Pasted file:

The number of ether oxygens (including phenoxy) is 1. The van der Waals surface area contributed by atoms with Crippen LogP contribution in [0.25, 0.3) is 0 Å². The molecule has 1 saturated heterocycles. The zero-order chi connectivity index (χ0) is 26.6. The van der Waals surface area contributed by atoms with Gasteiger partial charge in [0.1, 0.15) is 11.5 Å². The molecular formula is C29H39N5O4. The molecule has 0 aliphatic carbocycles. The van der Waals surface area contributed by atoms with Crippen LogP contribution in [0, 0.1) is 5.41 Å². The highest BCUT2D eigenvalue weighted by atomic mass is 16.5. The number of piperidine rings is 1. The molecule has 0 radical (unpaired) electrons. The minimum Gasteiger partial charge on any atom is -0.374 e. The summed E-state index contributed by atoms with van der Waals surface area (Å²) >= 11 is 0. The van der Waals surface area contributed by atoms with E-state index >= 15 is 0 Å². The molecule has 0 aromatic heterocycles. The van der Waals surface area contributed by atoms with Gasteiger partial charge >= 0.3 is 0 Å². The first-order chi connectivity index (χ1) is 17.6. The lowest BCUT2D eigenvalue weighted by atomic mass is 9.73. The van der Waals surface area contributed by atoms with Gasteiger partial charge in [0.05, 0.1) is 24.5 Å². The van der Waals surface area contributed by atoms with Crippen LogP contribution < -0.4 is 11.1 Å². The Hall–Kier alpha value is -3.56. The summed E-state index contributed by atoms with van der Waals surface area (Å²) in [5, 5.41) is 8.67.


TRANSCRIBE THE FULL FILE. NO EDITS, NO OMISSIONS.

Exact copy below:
The number of ether oxygens (including phenoxy) is 1. The van der Waals surface area contributed by atoms with Crippen LogP contribution in [0.25, 0.3) is 0 Å². The molecule has 1 saturated heterocycles. The zero-order chi connectivity index (χ0) is 26.6. The van der Waals surface area contributed by atoms with Gasteiger partial charge in [0.1, 0.15) is 11.5 Å². The molecular formula is C29H39N5O4. The molecule has 0 aliphatic carbocycles. The van der Waals surface area contributed by atoms with Crippen LogP contribution in [0, 0.1) is 5.41 Å². The highest BCUT2D eigenvalue weighted by atomic mass is 16.5. The number of piperidine rings is 1. The molecule has 0 radical (unpaired) electrons. The minimum Gasteiger partial charge on any atom is -0.374 e. The summed E-state index contributed by atoms with van der Waals surface area (Å²) >= 11 is 0. The van der Waals surface area contributed by atoms with E-state index >= 15 is 0 Å². The molecule has 0 aromatic heterocycles. The van der Waals surface area contributed by atoms with Gasteiger partial charge >= 0.3 is 0 Å². The first-order chi connectivity index (χ1) is 17.6. The lowest BCUT2D eigenvalue weighted by atomic mass is 9.73. The van der Waals surface area contributed by atoms with Gasteiger partial charge in [0.05, 0.1) is 24.5 Å². The van der Waals surface area contributed by atoms with Crippen LogP contribution < -0.4 is 11.1 Å². The Hall–Kier alpha value is -3.56. The summed E-state index contributed by atoms with van der Waals surface area (Å²) in [5, 5.41) is 8.67.